It's funny, David's original inspiration came from Tigers basketball. He obviously wrote the lyrics about racial and cultural diversity, but he is also a huge Memphis basketball fan, and the phrase, "D-Up!" came directly from the mouth of none other than Coach Larry Finch, as he would run up and down the court imploring his men to get back on defense by yelling, "D-Up! D-Up!"

Doing this in the era of quarantine must have been a challenge.

It brought a lot of the Memphis music community together in a time when most people weren't working at all. And that gave us something to focus on: Come to the studio, do a little work, and hang out. And wear a mask and stay apart from each other. Niko was also very intense about that. It was his studio and his space, and you didn't come in without a mask. We were not gonna be a super-spreader video event, you know?

So, as people came in one by one, you made videos of them in the studio.

In my mind, the ultimate thing was the video, right? Because the audio of course has to be there, and is the basis for all of it, but it's powerful to watch all the men and women and Black and white and brown and straight and gay and Christian and Jewish, and every sort of person I could bring in.

Justin Jaggers was our video guy, and he was there for almost every session where we were recording vocals and instrumental tracks. And we did some traveling around the city, to get some location shots. So the video could have a little bit of Memphis in the background, and so it wasn't all just in the studio. And I've gotta give all kinds of credit to Justin — I can only imagine having all that video and having to edit it down to something that made sense. It was an incredible amount of work, and these people bought into the vision and they wanted to be part of it. I can't thank Memphis enough, and all the people who contributed.

We've got some of everyone. Like the old-guard, established people, and new, up-and-coming folks. I really wanted it to mirror Memphis today. With the exception of not having Al Green on it, it came out exactly as I imagined, if not better.

I love how some of the singers play off each other, with a call and response. Were they in the studio at separate times?

Very few if any were actually performing together. Because people were told to just do it your way, you'd have two or more people doing the same line, and it just so happened they ended up in harmony with each other. Because Wendy Moten's singing up and Larry Springfield's singing down. And they happen to match up. And that goes to Niko, to have sifted through everything that everyone provided. Because everybody sang a mish-mash all across the song, and Niko had to put it together in a way that made sense. And then Justin had to got through all the video he had and try to match it up with the audio.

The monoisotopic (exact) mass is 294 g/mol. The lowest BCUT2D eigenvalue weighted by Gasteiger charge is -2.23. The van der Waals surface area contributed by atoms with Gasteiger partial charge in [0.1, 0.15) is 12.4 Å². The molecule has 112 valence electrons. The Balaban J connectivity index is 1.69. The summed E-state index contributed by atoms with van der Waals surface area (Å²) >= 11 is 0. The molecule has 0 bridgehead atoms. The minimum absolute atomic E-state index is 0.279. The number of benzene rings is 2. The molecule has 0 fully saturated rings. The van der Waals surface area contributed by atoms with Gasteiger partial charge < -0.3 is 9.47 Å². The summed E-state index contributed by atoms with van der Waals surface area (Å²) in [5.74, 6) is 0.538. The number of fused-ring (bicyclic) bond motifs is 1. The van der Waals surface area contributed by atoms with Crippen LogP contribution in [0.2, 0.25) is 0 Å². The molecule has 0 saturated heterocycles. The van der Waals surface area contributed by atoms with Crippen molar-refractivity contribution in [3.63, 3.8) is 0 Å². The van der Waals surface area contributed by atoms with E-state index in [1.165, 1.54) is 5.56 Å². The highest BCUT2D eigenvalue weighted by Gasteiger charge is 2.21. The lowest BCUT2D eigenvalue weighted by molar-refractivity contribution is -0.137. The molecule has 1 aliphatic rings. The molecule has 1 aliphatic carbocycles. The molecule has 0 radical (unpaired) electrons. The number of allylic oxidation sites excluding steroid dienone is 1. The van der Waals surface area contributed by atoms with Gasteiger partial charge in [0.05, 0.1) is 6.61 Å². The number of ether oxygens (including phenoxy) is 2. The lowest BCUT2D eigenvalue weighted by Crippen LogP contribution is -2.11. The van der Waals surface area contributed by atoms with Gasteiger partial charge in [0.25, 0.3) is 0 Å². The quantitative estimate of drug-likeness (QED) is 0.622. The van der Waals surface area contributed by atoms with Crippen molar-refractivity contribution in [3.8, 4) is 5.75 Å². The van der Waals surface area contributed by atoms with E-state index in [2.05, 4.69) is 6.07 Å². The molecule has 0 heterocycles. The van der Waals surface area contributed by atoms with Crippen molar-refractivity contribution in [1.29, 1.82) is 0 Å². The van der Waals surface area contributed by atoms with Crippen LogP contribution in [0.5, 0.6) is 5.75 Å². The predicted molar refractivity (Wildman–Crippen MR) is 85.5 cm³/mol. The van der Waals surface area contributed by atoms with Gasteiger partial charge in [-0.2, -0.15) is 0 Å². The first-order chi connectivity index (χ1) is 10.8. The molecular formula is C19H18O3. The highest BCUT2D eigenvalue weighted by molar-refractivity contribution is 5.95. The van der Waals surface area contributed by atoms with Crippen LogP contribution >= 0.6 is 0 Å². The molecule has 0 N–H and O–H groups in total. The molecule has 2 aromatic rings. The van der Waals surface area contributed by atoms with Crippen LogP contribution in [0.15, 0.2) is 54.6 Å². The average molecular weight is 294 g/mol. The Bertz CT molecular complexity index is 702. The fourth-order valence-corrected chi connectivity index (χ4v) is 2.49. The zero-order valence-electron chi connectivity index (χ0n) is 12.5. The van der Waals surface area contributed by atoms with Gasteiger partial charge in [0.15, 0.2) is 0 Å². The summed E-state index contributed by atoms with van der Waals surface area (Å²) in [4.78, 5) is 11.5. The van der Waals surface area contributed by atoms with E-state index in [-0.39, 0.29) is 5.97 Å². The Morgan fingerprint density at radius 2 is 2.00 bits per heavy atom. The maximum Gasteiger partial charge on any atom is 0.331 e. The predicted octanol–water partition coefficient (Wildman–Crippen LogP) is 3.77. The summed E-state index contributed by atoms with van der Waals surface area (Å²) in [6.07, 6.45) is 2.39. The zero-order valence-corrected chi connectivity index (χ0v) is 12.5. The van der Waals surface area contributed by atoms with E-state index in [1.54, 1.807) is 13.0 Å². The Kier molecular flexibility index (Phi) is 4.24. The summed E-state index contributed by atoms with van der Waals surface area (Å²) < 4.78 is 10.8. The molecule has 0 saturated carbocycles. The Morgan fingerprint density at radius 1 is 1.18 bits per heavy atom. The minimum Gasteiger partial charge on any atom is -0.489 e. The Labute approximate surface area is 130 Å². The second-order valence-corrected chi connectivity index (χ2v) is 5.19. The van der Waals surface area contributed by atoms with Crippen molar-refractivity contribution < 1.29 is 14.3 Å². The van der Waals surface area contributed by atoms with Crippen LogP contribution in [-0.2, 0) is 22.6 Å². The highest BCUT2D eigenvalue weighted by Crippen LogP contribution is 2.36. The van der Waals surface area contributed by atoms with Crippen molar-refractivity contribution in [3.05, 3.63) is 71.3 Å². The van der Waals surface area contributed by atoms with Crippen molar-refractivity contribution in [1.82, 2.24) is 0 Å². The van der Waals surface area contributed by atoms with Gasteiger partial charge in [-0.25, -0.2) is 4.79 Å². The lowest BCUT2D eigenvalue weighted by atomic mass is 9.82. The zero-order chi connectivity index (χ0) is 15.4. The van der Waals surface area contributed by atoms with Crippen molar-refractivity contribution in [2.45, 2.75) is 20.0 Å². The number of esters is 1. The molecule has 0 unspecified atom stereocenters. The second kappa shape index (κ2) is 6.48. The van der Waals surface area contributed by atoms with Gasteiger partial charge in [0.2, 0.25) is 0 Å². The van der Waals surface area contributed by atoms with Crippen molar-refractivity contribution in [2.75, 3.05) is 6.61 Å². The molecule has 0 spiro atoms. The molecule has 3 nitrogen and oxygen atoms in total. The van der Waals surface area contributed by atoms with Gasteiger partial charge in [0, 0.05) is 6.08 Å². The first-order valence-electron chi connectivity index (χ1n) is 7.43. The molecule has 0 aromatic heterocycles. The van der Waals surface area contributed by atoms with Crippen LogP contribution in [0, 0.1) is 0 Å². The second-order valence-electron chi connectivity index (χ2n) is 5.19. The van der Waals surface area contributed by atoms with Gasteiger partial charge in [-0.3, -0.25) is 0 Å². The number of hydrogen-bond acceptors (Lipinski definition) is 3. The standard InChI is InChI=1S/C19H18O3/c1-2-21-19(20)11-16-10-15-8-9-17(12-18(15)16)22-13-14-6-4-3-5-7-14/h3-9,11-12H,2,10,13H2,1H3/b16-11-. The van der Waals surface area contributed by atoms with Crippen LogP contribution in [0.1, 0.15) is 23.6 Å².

Who was playing in the band?

FreeWorld: George Lawrence on drums, myself on bass, Andy Tate on guitar, and Chris Stephenson on keyboards. And there were a bunch of people who played guitar, in addition to Andy. Niko played here and there, and Luther Dickinson. Alice Hasen played some violin, Blind Mississippi Morris played some harmonica, and there was a six-piece horn section, including Hope Clayburn and Paul McKinney and Lannie McMillan. Of course, the song's about diversity, so we thought, let's see what we can do to make it look that way. To be that way. Because Memphis has always been that way, going back to Stax and Booker T. and the M.G.'s, way before it was cool or appropriate in society. We've been doing that here for a long time.

I know Herman Green helped you start FreeWorld, and played in the band for decades. Was he able to contribute before he passed away?

Herman was still with us when we were recording it, but not in a capacity that he could come to the studio and play. But Herman is in the video. When we played our 30th anniversary show at the Levitt Shell, David was brought out in a wheelchair, and Herman played to him. So I put that moment in the video.

I didn't make this to sell it or to market it. I didn't have some sort of cause to raise money for. We just did it because. It seemed like a great idea, a way to promote Memphis and diversity, more universally. I just wanted people to see it. Maybe it'll help people change their internal perspective on life. I just want this out there.

Tags: , , , , ,

Keep the Flyer Free!

Always independent, always free (never a paywall),
the Memphis Flyer is your source for the best in local news and information.

Now we want to expand and enhance our work.
That's why we're asking you to join us as a Frequent Flyer member.

You'll get membership perks (find out more about those here) and help us continue to deliver the independent journalism you've come to expect.



Subscribe to this thread:

Add a comment


Readers also liked…

Most Commented On

© 1996-2021

Contemporary Media
65 Union, 2nd Floor | Memphis, TN 38103
Visit our other sites: Memphis Magazine | Memphis Parent | Inside Memphis Business
Powered by Foundation